The potential to impose vaccine passports on international arrivals or even to access bars or restaurants will not please everybody, but it is a key part of the arsenal on offer to governments to combat COVID-19 spread. Canada, for example, has restricted arrivals to fully vaccinated American citizens and permanent residents as part of its phased reopening. Others have adopted similar requirements.
While there does appear to be increasing support to the deployment of vaccine passports, huge concerns still remain on how this can be managed. There are numerous hurdles to overcome – not all vaccinations are seen as equal, while many people are exempt from vaccination on religious or health grounds. Then there is the issue of how to process proofs of vaccination, overcoming fraudulent claims, and when it comes to international travel, doing this all efficiently to avoid excessive border queues.
In the US, a growing number of cities started requiring people to show proof they have been inoculated against COVID-19 during Aug-2021 following a lead set by New York City. However, a number – led by Republican governors or legislatures – have prohibited the creation of so-called vaccine passports or have banned public entities from demanding proof of vaccination.
A nationwide survey from travel experience specialist Upgraded Points to gauge people’s opinions when it comes to vaccine passports reported a favourable response. Four in five respondents (81.8%) supported the idea of a vaccine passport. Baby boomers were the generation least likely to support it, but still more than three-quarters (77%) backed such a move.
Interestingly, half (51%) of unvaccinated people said they were more likely to get the COVID-19 vaccine if it were a requirement to travel domestically. More than half women (59%) and men (52%) said proof of vaccination should be required by airlines, hotels, and travel companies with a majority of respondents indicating transportation services (aeroplanes, trains, buses, and cruise ships) should have separate areas for vaccinated and unvaccinated people.
It is already evident that the lack of an internationally recognised vaccine certification system is hindering the travel recovery as many travellers are being left confused about quarantine requirements and travel restrictions. With varying rules, some may opt for domestic trips, even though more international markets are now opening, dealing a blow to destinations that are dependent on international visitation.
Gus Gardner, associate travel and tourism analyst at data and analytics company, GlobalData, notes that while vaccines have quite rightly been hailed as a travel enabler, “fragmented rules” and a “lack of mutual agreements” continue to restrict travel. Travel restrictions were identified as being the second biggest deterrent to travel for 55% of respondents in a recent GlobalData poll.
“Travellers have been left confused over how to provide their vaccination status with varying rules across destinations,” says Mr Gardner. For some destinations, he says, travellers “need to jump through several hoops” to prove their status, and if traveling to numerous countries, the process often differs. “Even though it appears restrictions have eased, the complexity of proving vaccination will continue to be a barrier,” he notes.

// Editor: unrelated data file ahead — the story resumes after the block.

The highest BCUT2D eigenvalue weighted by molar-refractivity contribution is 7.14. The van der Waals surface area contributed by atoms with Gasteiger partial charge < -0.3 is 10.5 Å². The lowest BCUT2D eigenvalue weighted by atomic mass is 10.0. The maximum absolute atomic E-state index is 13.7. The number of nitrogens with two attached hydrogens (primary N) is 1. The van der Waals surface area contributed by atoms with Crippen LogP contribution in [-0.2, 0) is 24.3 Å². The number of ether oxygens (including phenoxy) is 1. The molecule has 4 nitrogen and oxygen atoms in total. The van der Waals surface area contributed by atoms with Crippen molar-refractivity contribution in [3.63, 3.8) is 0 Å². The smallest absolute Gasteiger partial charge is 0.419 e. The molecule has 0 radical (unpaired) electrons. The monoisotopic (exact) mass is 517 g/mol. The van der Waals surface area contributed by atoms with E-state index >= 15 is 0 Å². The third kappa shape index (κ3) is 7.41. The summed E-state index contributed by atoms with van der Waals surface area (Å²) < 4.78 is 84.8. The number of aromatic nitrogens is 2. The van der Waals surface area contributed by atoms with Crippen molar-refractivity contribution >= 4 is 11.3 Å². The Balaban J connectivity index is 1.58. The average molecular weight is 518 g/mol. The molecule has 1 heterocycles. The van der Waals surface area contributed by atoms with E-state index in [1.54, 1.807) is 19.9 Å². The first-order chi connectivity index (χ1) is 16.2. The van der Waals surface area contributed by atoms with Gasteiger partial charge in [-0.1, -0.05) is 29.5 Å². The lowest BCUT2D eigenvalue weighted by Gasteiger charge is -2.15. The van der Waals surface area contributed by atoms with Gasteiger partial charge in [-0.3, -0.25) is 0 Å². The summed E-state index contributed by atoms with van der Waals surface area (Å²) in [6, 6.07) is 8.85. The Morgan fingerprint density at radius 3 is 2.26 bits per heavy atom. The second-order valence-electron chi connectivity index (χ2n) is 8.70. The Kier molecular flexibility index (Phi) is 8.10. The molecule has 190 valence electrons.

Different nations dictate varying rules to show proof of vaccination, from paper to digital records. Digital records are not easy to obtain in some nations, and will add a layer of complexity for travellers, which could cause them to rethink their plans.
“Proof of vaccination seems to be an afterthought of the vaccine rollout,” notes Mr Gardner. The lack of digitalised records in some countries, including the US, makes proving vaccinated status “laborious”, he says, while IATA’s travel pass, which was “hailed as an industry solution” has not proven popular. “Uptake has been poor, and there has been limited government integration,” explains Mr Gardner.
With other providers now entering the space, it has created a “fragmented system requiring travellers to upload proof themselves to generate a digital pass,” says the Global Data analyst. “Travellers could pivot to destinations with easier rules or opt for domestic trips as a result causing destinations to miss out on visitors,” he says. “Unless steps are taken soon, it could potentially suppress international demand as rules could be too difficult to understand and destinations’ recovery may stall as a result.”
They say ‘a picture paints a thousand words’. In this regular section CTC – Corporate Travel Community offers an illustrative insight into a key industry observation or trend, this week highlighting a graph from The Economist that highlights the patchwork of complicated cross-border travel rules and that many governments are welcoming only recipients of certain COVID-19 vaccines.
This regular section also now incorporates and expands on the charts produced in the 2020 air capacity series ‘Coronavirus Statistics Snapshot’. These are based on an analysis of OAG schedule data and include a weekly look at how the pandemic is impacting global flight levels in the world’s largest markets; a week-on-week and year-on-year comparison of flight departures by geographical region and a look at how weekly capacity is trending: the latter comparing levels to 2020 and also to the 2019 baseline performance.
HEADLINE FIGURES FOR WEEK COMMENCING 30-Aug-2021:
Departure frequencies up +2.20% versus last week; up +31.65% versus 2020 and down -30.21% versus 2019.
Seat capacity up +2.82% versus last week; up +35.28% versus 2020 and down -31.41% versus 2019.